#include <stdio.h>
#include <stdlib.h>
#include <stdint.h>
#include <string.h>
#include <float.h>
#include <limits.h>
#include <math.h>

#define MORE_EFFICIENT  (1)

#if MORE_EFFICIENT
/* Henry S. Warren Jr., "Hacker's Delight 2nd ed.", Addison-Wesley 2013, p. 19 */

/* arithmetic right shift by 1 bit */
int64_t asr1 (int64_t x)
{
    return (x & ~1) / 2;
}

/* compute average of signed integers w/o overflow in intermediate computation*/
int64_t avg (int64_t x, int64_t y)
{
    int64_t t = (x & y) + asr1 (x ^ y);
    return t + (int64_t)(((uint64_t)t >> 63) & (x ^ y));
}

#else // MORE_EFFICIENT

/* compute average of signed integers w/o overflow in intermediate computation*/
int64_t avg (int64_t a, int64_t b) 
{
    int64_t r;
    if ((a < 0) == (b < 0)) {
        r = a / 2 + b / 2 + (a % 2 + b % 2) / 2;
    } else {
        r = (a + b) / 2;
    }
    return r;
}
#endif // MORE_EFFICIENT

/* reinterpret bit pattern of IEEE-754 'binary64' as unsigned 64-bit integer */
uint64_t double_as_uint64 (double a)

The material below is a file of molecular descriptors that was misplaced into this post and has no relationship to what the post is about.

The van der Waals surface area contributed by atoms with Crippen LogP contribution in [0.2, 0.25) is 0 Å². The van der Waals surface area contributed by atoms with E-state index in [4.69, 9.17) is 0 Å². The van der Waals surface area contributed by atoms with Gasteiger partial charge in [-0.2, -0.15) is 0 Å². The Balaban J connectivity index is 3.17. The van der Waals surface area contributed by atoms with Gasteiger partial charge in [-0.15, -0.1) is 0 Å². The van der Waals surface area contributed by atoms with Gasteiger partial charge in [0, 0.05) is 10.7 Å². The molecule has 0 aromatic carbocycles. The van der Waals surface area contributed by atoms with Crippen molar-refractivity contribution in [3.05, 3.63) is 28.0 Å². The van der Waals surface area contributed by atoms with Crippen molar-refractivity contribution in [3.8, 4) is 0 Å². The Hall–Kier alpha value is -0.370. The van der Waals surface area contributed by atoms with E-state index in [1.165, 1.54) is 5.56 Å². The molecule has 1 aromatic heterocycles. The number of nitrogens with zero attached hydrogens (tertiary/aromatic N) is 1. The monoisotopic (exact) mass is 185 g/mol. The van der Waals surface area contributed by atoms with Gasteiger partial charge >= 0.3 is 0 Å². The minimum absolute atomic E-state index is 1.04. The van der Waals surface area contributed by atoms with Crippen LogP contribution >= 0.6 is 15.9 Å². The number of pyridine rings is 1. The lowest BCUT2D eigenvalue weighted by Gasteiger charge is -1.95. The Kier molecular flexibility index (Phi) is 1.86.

{
    uint64_t r;
    memcpy (&r, &a, sizeof r);
    return r;
}

/* reinterpret bit pattern of unsigned 64-bit integer as IEEE-754 'binary64' */
double uint64_as_double (uint64_t a)
{
    double r;
    memcpy (&r, &a, sizeof r);
    return r;
}

/* map an IEEE-754 'binary64' encoding to its enumeration position */
int64_t double_to_enumeration (double a)
{
    const uint64_t FP64_NEG_ZERO = double_as_uint64 (-0.0);
    uint64_t t = double_as_uint64 (a);
    if ((int64_t)t < 0) {
        t = FP64_NEG_ZERO - t;
    }
    return (int64_t)t;
}

/* map enumeration position to IEEE-754 'binary64' encoding */
double enumeration_to_double (int64_t a)
{
    const uint64_t FP64_NEG_ZERO = double_as_uint64 (-0.0);